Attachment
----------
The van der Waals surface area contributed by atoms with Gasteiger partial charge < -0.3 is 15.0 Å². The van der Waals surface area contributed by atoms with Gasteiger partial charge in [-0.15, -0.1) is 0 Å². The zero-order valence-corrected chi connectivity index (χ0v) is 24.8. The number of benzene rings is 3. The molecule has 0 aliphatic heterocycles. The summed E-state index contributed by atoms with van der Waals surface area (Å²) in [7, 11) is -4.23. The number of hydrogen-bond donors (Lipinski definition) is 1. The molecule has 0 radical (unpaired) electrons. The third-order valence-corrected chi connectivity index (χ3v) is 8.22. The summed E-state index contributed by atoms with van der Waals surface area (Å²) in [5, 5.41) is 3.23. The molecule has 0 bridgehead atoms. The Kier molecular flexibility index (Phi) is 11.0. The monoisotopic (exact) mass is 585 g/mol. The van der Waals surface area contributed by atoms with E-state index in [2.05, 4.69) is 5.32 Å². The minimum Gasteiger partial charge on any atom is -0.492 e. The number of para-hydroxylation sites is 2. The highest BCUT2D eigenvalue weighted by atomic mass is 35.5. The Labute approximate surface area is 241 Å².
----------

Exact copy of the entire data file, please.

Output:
The van der Waals surface area contributed by atoms with Gasteiger partial charge < -0.3 is 15.0 Å². The van der Waals surface area contributed by atoms with Gasteiger partial charge in [-0.15, -0.1) is 0 Å². The zero-order valence-corrected chi connectivity index (χ0v) is 24.8. The number of benzene rings is 3. The molecule has 0 aliphatic heterocycles. The summed E-state index contributed by atoms with van der Waals surface area (Å²) in [7, 11) is -4.23. The number of hydrogen-bond donors (Lipinski definition) is 1. The molecule has 0 radical (unpaired) electrons. The third-order valence-corrected chi connectivity index (χ3v) is 8.22. The summed E-state index contributed by atoms with van der Waals surface area (Å²) in [5, 5.41) is 3.23. The molecule has 0 bridgehead atoms. The Kier molecular flexibility index (Phi) is 11.0. The monoisotopic (exact) mass is 585 g/mol. The van der Waals surface area contributed by atoms with E-state index in [2.05, 4.69) is 5.32 Å². The minimum Gasteiger partial charge on any atom is -0.492 e. The number of para-hydroxylation sites is 2. The highest BCUT2D eigenvalue weighted by atomic mass is 35.5. The Labute approximate surface area is 241 Å².